Non-Academic Skills And Networking Are Key For Success In Job Market

Interview with Amanda Goodheart Parks

“The best piece of advice I can give students is to take full advantage of the opportunities that exist in your area,” says Amanda Goodheart Parks.

An alumna of the UMass Amherst History Department and the Public History Certificate Program, Parks is Director of Education at the New England Air Museum in Windsor Locks, CT.  She completed her PhD at UMass Amherst with fields in the history of women and gender, public history, nineteenth century U.S. history, and environmental history. She defended her dissertation, “No Seas Can Now Divide Us: Captains’ Wives, Sister Sailors, and the New England Whale fishery, 1840-1870,” with distinction in May 2018. Parks has worked as a public historian, museum educator, and historical interpreter for more than a decade with experience at Mystic Seaport, Strawbery Banke Museum, Historic Deerfield, and the Springfield Museums.

In an interview with Past@Present, Parks shares the trajectory of her research and career as a public historian and museum educator.

You are an alumna of the UMass Amherst History Department (’18PhD, ‘10MA) and the Public History Program (‘10PhCertificate). Your PhD dissertation, “No Seas Can Now Divide Us: Captains’ Wives, Sister Sailors, and the New England Whalefishery, 1840-1870,” studied whaling captains’ wives who defied social and industrial norms by going to sea together with their husbands aboard whaleships in the mid-nineteenth century. Why did you choose this topic for your PhD dissertation?

 I first discovered this topic during an internship at Mystic Seaport Museum. It was the summer before my senior year of college, and while I knew I wanted to write my senior honors thesis on women’s history, I had yet to find a topic I was passionate about. That all changed when I began researching the history of women in the whaling industry as part of my internship. When I learned that a small group of American women went to sea with their husbands aboard whaleships during the mid-nineteenth century, I was fascinated. Who were these women? Why did they go to sea? What were their experiences like? How did their decisions impact their husbands, families, and communities? The more I read, the more questions I had, and by the end of the summer, I had spent hours in the Mystic Seaport archives pouring over the letters and journals these women left behind. That research became the basis of my senior honors thesis, which in turn became the writing sample that got me into the UMass Public History M.A. Program.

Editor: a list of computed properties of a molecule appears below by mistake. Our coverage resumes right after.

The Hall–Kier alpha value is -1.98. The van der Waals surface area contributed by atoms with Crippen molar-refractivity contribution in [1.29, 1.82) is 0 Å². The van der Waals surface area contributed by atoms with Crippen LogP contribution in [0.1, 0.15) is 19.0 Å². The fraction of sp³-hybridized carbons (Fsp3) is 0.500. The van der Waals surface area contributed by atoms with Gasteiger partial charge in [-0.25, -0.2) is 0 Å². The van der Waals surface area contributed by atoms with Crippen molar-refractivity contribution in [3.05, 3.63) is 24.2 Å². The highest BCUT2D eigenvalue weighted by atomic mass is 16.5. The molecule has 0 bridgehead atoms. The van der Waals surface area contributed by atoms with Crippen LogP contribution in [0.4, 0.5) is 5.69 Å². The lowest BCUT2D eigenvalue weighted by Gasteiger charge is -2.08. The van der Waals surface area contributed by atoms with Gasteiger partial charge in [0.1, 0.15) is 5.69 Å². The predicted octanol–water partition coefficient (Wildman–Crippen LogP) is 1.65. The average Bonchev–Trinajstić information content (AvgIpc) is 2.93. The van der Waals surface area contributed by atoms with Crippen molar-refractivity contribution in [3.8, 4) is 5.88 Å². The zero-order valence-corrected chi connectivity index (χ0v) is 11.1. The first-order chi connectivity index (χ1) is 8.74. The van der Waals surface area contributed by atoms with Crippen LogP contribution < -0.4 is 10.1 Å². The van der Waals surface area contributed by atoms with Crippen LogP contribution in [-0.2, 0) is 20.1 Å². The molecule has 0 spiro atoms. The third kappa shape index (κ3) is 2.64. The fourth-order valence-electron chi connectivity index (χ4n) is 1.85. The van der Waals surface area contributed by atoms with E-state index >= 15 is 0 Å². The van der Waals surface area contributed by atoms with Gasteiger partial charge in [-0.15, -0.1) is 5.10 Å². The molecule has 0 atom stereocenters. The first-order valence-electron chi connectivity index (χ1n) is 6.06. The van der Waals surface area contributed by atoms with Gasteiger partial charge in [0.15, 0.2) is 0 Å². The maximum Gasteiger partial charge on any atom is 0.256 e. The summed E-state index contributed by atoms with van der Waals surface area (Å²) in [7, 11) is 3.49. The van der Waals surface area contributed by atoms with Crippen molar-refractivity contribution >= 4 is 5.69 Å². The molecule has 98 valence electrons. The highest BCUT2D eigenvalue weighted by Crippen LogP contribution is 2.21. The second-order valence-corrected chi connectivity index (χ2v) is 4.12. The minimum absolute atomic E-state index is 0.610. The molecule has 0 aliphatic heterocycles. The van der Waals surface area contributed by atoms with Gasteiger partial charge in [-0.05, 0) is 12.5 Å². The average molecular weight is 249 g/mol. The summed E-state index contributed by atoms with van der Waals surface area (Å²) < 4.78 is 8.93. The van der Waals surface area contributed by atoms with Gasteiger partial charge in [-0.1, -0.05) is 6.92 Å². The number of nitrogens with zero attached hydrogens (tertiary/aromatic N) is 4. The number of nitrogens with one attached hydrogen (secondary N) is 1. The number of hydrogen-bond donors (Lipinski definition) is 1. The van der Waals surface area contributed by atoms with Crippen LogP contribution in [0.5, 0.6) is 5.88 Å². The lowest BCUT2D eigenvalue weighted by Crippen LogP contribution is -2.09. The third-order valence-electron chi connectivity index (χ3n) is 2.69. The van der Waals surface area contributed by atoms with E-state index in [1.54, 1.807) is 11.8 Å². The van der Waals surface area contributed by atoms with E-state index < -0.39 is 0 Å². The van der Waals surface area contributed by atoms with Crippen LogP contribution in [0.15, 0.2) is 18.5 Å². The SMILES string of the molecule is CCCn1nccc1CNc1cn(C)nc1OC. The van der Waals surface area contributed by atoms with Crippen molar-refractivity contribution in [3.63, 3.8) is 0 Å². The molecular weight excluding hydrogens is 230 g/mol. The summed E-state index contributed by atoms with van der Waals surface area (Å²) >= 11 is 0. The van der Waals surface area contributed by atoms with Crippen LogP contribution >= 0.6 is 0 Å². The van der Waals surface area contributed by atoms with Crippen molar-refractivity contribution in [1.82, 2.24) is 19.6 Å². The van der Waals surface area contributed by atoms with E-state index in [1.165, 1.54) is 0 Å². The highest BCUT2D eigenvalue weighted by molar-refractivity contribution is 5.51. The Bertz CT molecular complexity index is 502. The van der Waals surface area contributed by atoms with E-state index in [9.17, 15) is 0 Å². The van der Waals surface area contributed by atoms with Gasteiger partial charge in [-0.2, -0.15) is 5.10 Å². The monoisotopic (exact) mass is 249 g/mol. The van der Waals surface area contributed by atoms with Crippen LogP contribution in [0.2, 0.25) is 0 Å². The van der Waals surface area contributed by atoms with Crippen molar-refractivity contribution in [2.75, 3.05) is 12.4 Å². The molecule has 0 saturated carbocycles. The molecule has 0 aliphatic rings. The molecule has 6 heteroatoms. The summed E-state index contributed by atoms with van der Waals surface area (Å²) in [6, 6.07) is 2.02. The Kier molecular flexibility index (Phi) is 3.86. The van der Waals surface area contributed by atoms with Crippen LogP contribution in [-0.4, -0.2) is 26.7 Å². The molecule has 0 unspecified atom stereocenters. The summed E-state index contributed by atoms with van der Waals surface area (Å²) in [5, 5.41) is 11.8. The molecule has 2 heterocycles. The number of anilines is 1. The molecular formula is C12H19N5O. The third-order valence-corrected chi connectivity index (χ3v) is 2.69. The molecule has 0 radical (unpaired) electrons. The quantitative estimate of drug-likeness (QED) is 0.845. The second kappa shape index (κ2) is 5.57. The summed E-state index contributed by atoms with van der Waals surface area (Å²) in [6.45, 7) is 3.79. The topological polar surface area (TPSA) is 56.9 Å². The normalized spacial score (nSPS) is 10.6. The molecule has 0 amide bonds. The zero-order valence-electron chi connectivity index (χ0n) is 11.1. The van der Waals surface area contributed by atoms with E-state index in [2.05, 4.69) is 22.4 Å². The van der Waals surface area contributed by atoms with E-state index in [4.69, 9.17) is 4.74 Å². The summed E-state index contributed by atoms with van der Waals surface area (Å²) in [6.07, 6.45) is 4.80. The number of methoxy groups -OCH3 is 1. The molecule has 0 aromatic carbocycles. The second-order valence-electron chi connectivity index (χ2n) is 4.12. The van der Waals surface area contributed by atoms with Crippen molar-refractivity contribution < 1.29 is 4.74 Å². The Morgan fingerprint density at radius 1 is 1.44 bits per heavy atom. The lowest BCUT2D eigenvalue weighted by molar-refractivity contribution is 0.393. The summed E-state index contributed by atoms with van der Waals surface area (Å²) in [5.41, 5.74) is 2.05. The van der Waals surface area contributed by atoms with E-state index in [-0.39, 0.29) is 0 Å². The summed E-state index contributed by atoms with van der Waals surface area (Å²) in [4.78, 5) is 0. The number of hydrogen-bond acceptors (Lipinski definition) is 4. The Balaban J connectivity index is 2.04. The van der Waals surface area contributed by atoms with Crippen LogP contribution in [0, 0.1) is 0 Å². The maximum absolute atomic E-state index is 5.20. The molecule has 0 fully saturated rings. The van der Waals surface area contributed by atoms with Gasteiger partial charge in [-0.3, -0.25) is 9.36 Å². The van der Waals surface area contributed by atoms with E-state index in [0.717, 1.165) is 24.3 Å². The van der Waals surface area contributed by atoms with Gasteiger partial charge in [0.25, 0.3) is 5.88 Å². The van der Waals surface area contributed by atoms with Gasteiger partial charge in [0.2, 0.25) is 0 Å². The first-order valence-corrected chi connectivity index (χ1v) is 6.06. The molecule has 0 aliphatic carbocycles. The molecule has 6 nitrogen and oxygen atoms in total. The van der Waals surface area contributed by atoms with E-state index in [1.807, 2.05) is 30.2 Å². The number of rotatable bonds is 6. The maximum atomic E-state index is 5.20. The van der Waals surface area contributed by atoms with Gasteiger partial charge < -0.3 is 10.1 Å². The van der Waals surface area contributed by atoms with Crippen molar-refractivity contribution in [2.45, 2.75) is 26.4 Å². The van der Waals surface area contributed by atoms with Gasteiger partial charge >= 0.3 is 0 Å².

This topic also played an important role in my decision to pursue my Ph.D. When I first came to UMass in the fall of 2008, my plan was to earn my M.A., build up my network of professional contacts, and begin my career in the museum field. However, after turning my research into a graduate level article (which later won the department’s Caldwell Prize), I realized I was not done studying these remarkable women. Fortunately, I did not have to choose between my professional career and my academic interests. Thanks to the support of my wonderful advisors Joyce Berkman, Marla Miller, Manisha Sinha, and Barry Levy, I was able to continue my research as a Ph.D. student while working full-time in the museum field.  So in a way, could say my background as a public historian led me to my dissertation topic, and my Ph.D. is a result of my personal connections to that topic.

You’ve worked as a public historian, museum educator, and historical interpreter. What skills did you build while pursuing your graduate studies to prepare for public history jobs? And how did your experience as a public historian inform your graduate work?